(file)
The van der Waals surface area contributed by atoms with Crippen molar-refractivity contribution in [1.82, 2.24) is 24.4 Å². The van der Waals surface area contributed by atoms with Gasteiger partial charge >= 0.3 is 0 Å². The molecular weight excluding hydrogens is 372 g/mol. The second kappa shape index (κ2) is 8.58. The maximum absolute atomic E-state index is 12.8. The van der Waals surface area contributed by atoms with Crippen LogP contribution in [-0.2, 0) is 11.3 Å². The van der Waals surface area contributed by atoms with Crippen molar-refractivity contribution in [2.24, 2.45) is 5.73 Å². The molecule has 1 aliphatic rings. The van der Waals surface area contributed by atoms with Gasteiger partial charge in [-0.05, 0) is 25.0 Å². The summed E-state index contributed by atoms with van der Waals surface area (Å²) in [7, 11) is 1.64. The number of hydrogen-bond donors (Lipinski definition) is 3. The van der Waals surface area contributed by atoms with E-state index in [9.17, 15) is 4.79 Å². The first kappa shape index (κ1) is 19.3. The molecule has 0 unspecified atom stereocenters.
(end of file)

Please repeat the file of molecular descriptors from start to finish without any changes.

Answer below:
The van der Waals surface area contributed by atoms with Crippen molar-refractivity contribution in [1.82, 2.24) is 24.4 Å². The van der Waals surface area contributed by atoms with Gasteiger partial charge >= 0.3 is 0 Å². The molecular weight excluding hydrogens is 372 g/mol. The second kappa shape index (κ2) is 8.58. The maximum absolute atomic E-state index is 12.8. The van der Waals surface area contributed by atoms with Crippen LogP contribution in [-0.2, 0) is 11.3 Å². The van der Waals surface area contributed by atoms with Crippen molar-refractivity contribution in [2.24, 2.45) is 5.73 Å². The molecule has 1 aliphatic rings. The van der Waals surface area contributed by atoms with Gasteiger partial charge in [-0.05, 0) is 25.0 Å². The summed E-state index contributed by atoms with van der Waals surface area (Å²) in [7, 11) is 1.64. The number of hydrogen-bond donors (Lipinski definition) is 3. The van der Waals surface area contributed by atoms with E-state index in [9.17, 15) is 4.79 Å². The first kappa shape index (κ1) is 19.3. The molecule has 0 unspecified atom stereocenters.